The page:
Governors' Association To Push Broader Authority for CIOs

Governors' Association To Push Broader Authority for CIOs

John Thomasian

By Steve LeSueur, Staff Writer

Two forthcoming reports by the National Governors' Association will recommend governors give their chief information officers broader authority in budgeting and operational decisions relating to information technology.

Both reports, scheduled for release at the association's annual meeting Aug. 7-10 in St. Louis, argue that a strong CIO is needed to oversee deployment of complex IT systems and help governors exploit the new technologies.

"We have found that for CIOs to be successful, they must have authority for IT across state agencies and not just within their own departments," said Thom Rubel, a director in the association's Center for Best Practices and author of the report, "Managing Information Technology: The Emerging Role of the State CIO."

The other report, "Buying the Best Solution: How States Can Improve Information Technology Procurement," examines how the states can improve the way they purchase computers and other information technologies. Both are set for release at the annual meeting.

The state CIOs, or those with equivalent responsibilities, are organized in a variety of ways, said Rubel. Roughly half the states have CIOs who are accountable directly to the governor and have the broad authority that can be found in the private sector, he said.

One of those states is Kentucky, where Democratic Gov. Paul Patton has implemented a number of reforms to transform government using technology. Patton and his CIO Aldona Valicenti are slated to give a presentation describing the CIO's role at an Aug. 9 meeting of the governors' IT Task Force.

The public sector differs from the private sector in important ways that can limit a state CIO, said Rubel. In the private sector, company heads have more flexibility to empower their CIOs and authorize them to make changes throughout the company, and to knock heads when necessary to make it happen.

In the public sector, however, the way budgets are put together may prevent rapid change, and politics can slow or influence technology planning.

"It can be harder to measure the bottom line in the public sector," said Rubel. That, in turn, can make it difficult to justify innovative projects.

And while a governor can invest a CIO with great authority over executive branch agencies, CIOs often have little control over the IT systems in the legislative and judicial branches, he said.

How a state purchases its IT products and services is also a key element in determining the CIO's success, said John Thomasian, director of the association's Center for Best Practices and author of the report on IT buying by the states.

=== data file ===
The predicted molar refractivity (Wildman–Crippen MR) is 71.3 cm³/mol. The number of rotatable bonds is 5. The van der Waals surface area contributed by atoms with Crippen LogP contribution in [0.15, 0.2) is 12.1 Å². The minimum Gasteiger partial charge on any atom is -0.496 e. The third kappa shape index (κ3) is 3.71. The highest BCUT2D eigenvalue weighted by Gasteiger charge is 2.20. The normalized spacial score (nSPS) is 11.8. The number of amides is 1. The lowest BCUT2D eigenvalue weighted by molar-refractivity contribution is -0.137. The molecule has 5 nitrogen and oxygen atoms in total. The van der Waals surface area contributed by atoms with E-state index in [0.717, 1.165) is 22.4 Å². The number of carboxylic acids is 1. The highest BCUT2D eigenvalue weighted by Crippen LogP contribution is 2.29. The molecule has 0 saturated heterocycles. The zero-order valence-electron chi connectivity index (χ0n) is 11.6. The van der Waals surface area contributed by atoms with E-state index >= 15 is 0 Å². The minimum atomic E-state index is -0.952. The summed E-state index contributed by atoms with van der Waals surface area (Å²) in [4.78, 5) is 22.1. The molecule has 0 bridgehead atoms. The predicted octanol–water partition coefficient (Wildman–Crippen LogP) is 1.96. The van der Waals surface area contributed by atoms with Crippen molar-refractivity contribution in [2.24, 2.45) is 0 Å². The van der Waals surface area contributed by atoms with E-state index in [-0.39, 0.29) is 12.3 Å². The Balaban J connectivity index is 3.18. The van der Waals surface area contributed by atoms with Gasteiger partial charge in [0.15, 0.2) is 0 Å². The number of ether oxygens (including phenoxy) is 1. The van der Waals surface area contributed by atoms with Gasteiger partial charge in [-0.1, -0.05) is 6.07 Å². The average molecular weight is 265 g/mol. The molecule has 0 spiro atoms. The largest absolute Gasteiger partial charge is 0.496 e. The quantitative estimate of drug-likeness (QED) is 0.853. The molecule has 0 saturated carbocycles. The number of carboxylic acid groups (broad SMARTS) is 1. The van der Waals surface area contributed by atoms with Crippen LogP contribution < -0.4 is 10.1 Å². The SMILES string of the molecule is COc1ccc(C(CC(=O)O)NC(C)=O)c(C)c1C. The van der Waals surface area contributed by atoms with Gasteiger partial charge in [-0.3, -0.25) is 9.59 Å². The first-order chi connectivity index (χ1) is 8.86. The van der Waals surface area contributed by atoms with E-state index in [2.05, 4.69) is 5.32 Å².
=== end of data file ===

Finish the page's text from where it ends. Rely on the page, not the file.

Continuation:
His report contains these recommendations:

• States should move away from traditional bids in which the government defines in detail the solution that it wants to buy. Instead, governments should shift to "problem-oriented bids," in which the government defines the problem to be solved and the goals it wants to achieve, but leaves it up to business to recommend the best solution.

•States should move from least-cost (or lowest bid) purchasing to value-based purchasing in which such criteria as total life-cycle costs are taken into account. "It may make sense to spend an extra $5 million if it gets you an additional $50 million in savings," said Thomasian.

• States should simplify day-to-day purchasing, such as establishing a qualified pool of vendors and purchasing schedules that can eliminate red tape. Many states do this, but not all.

• States should share risks and benefits with contractors, especially on large projects, to improve performance and prevent failure. This can be done, for example, by making payments contingent on measured benefits, paying contractors from the savings generated by their IT solutions, breaking up large contracts into a series of smaller contracts, or by bringing in a consultant to oversee a project.

Thomasian and Rubel agree that a key to the CIO's success is the centralized authority over IT budgets and operations. The CIO should not act as a dictator over the other departments and agencies, but must have the power to coordinate activities so that the agencies do not become stovepipes with IT systems that cannot communicate and share information, they said.

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